Traditional Owner connections to sea country
Aboriginal and Torres Strait Islander people are the Traditional Owners of the Great Barrier Reef Region and evidence of their sea country connections goes back over 60,000 years. Today there are approximately 70 Traditional Owner clan groups whose sea country includes the Great Barrier Reef Marine Park.
The Great Barrier Reef Marine Park Authority (GBRMPA) works with Aboriginal and Torres Strait Islander Traditional Owners and acknowledges their continuing social, cultural, economic and spiritual connections to the Great Barrier Reef region.
GBRMPA also recognises that establishing an effective and meaningful partnership with Traditional Owners is essential to protect cultural and heritage values, conserve biodiversity and enhance the resilience of the Great Barrier Reef.
In December 2008, the Australian Government under the Caring for our Country initiative, committed $10 million over five years towards the Reef Rescue Land and Sea Country Indigenous Partnerships Program. The program, administered by the GBRMPA, engages Indigenous communities located along the Great Barrier Reef in the management and sustainability of the Reef's marine resources.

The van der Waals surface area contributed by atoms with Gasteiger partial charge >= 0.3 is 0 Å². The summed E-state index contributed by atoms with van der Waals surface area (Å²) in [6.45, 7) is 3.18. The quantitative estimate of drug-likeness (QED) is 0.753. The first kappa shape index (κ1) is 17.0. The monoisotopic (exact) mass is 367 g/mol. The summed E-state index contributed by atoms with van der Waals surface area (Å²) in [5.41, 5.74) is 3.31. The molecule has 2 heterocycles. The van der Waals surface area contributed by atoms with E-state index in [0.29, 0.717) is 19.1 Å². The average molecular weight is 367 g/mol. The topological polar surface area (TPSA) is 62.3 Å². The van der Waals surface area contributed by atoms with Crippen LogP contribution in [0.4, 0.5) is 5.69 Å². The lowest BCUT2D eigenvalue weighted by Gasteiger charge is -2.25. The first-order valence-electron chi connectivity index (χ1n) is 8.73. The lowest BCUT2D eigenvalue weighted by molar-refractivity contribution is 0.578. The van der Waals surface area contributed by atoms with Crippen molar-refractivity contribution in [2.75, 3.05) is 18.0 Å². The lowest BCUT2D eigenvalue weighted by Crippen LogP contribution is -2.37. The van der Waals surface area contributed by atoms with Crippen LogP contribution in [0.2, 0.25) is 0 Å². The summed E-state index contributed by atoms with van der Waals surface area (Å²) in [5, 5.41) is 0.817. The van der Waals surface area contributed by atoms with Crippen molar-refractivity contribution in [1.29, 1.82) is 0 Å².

The Reef Rescue Program provides an opportunity to enhance the existing work program that the GBRMPA has in place for sustainable traditional use of marine resources, Indigenous tourism, sea country research and education, cultural heritage initiatives, sea country planning and Marine Park compliance matters.
The GBRMPA is collaborating with Traditional Owner groups to develop a suite of sea country management arrangements including Traditional Use of Marine Resources Agreements (TUMRAs) and Marine Park Indigenous Land Use Agreements (ILUAs).
The GBRMPA fosters Indigenous community engagement through membership on the Authority Board and the Indigenous Reef Advisory Committee (IRAC), Science and Management Workshops for Traditional Owners, compliance training, monitoring and Traditional ecological knowledge projects.
If you're heading out on the water, don't forget your free Zoning Map so you know where you can go and what you can do.
The Great Barrier Reef is a hive of activity. If you're lucky enough to see a humpback whale from May to September, make sure you keep a safe distance.
We're delighted to celebrate the 30th anniversary of the Great Barrier Reef Marine Park's World Heritage listing.
Visit our Great Barrier Reef and discover its amazing plants, animals and habitats. There are a range of tourism experiences on offer.
Everyone has a role to play in protecting our Great Barrier Reef. Find out what you can do to help protect this Great Australian icon.
If you see sick, dead or stranded marine animals please call RSPCA QLD 1300 ANIMAL
(1300 264 625)
A Vulnerability Assessment: of the issues that could have far-reaching consequences for the Great Barrier Reef.